Judge Sue L. Robinson recently ruled on a defendant’s motion to dismiss for lack of personal jurisdiction or, in the alternative, to transfer to the Western District of Washington. Segway Inc., et al. v. Inventist, Inc., Civ. No. 15-808-SLR (D. Del. Apr. 25, 2016). Judge Robinson found that the defendant was subject to personal jurisdiction in Delaware under the “stream-of-commerce” or “dual jurisdiction” framework because (1) the defendant operated a website (including an online store) that broadly promoted the sale of its accused product, including in Delaware (where plaintiff representatives made three online purchases); (2) the defendant’s accused product was available to customers in Delaware through third parties Amazon.com and Brookstone.com; and (3) the defendant’s accused product was advertised as being available through national retail chains that maintain stores in Delaware. The Court found that these factors supported a finding of personal jurisdiction under the Delaware long-arm statute, and also a finding that an exercise of such jurisdiction would comport with due process.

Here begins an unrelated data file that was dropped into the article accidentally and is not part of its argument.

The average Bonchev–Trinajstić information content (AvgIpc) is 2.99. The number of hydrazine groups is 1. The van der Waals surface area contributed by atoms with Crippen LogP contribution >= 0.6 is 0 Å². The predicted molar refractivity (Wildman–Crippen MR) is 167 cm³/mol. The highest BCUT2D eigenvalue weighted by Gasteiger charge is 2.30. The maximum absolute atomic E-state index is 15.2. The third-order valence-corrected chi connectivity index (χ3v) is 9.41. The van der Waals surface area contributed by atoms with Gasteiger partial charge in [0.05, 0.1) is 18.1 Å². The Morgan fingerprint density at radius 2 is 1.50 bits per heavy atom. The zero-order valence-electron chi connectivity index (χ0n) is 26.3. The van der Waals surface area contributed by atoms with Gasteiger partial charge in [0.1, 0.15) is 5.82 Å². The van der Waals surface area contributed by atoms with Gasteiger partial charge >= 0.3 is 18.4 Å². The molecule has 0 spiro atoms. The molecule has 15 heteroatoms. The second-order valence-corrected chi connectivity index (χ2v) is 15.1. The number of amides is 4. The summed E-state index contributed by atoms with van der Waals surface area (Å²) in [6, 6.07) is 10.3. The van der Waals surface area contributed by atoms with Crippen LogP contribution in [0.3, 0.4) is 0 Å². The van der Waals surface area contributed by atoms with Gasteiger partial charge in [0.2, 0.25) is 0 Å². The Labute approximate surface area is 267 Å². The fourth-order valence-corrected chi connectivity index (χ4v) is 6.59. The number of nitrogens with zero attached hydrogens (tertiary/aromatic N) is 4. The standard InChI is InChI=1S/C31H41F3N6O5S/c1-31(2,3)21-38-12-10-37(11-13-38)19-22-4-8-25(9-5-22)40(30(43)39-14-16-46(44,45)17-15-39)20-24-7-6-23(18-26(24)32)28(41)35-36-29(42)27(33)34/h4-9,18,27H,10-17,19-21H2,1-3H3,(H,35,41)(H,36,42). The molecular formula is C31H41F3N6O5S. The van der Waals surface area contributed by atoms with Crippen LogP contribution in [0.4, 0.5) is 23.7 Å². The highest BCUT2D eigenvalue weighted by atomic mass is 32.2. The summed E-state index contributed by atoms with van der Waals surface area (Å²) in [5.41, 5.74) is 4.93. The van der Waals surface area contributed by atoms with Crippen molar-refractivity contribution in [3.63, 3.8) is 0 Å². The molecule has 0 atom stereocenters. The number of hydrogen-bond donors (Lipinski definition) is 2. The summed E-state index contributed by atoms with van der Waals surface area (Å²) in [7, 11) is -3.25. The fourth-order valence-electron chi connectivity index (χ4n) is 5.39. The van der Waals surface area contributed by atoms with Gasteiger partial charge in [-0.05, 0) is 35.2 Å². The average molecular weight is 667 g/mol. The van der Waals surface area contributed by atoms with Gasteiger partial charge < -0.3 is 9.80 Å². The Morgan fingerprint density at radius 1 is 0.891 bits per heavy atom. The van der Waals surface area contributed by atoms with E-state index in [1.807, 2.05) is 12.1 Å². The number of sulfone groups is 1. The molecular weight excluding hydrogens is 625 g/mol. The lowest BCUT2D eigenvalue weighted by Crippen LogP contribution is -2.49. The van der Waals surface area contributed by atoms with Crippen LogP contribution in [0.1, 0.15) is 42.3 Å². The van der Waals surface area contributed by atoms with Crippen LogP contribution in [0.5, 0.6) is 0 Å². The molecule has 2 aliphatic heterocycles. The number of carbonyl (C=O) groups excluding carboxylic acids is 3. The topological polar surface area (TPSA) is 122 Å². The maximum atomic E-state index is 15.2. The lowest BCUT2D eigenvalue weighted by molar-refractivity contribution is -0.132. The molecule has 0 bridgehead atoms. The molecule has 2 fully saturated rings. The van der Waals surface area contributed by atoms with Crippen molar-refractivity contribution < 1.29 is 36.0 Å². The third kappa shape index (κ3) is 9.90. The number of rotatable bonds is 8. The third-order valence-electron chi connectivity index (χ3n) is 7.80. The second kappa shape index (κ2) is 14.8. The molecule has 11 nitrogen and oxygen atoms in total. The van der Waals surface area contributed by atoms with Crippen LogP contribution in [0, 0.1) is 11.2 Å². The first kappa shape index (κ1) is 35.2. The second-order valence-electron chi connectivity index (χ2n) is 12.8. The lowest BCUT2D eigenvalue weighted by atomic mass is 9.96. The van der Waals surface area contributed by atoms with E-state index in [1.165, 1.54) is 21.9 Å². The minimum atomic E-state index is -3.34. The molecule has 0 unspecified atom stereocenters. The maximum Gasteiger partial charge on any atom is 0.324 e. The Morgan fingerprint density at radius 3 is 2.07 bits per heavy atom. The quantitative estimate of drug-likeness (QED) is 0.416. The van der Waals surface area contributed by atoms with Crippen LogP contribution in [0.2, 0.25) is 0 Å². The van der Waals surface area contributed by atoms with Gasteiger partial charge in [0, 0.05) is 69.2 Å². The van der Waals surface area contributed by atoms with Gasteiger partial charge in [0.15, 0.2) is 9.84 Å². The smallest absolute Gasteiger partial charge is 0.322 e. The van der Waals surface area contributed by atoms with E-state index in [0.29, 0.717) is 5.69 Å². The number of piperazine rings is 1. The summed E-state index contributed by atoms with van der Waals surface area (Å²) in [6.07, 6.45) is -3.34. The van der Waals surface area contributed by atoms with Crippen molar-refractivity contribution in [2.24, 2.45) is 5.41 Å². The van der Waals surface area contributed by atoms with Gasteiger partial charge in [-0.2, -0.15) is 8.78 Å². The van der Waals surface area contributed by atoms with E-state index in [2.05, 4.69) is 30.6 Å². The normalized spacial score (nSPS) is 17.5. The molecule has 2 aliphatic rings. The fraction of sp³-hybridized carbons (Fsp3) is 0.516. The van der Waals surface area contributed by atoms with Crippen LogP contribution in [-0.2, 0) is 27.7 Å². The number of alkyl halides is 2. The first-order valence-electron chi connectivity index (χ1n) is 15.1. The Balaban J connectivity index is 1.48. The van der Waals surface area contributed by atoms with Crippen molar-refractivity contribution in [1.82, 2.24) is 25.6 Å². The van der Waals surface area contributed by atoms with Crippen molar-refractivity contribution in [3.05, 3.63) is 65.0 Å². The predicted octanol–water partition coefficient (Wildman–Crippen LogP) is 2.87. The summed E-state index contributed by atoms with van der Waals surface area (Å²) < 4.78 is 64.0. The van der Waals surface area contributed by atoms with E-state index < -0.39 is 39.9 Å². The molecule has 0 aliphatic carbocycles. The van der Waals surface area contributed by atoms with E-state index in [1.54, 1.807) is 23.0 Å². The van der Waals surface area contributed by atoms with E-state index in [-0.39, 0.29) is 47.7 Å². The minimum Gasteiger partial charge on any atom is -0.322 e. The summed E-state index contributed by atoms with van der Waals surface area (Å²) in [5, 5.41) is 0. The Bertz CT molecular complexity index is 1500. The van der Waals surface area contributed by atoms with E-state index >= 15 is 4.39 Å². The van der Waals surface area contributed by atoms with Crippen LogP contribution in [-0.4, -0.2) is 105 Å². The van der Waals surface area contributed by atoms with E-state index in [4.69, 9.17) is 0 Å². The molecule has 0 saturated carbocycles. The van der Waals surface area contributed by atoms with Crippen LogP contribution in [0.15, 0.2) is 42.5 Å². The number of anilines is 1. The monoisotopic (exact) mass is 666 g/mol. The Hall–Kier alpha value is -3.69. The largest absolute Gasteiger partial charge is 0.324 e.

With respect to the alternative motion to transfer the case to the Western District of Washington, Judge Robinson found that while Delaware was an appropriate forum under the Third Circuit’s Jumara standard, in this case transfer was warranted. The Court explained, “[a]lthough defendant clearly has global aspirations, those aspirations are more reflected in its promotional materials than its physical or fiscal presence in Delaware. At this moment, then, I am persuaded that defendant is accurately characterized as a regional enterprise for whom litigating in Delaware will impose an unreasonable burden.”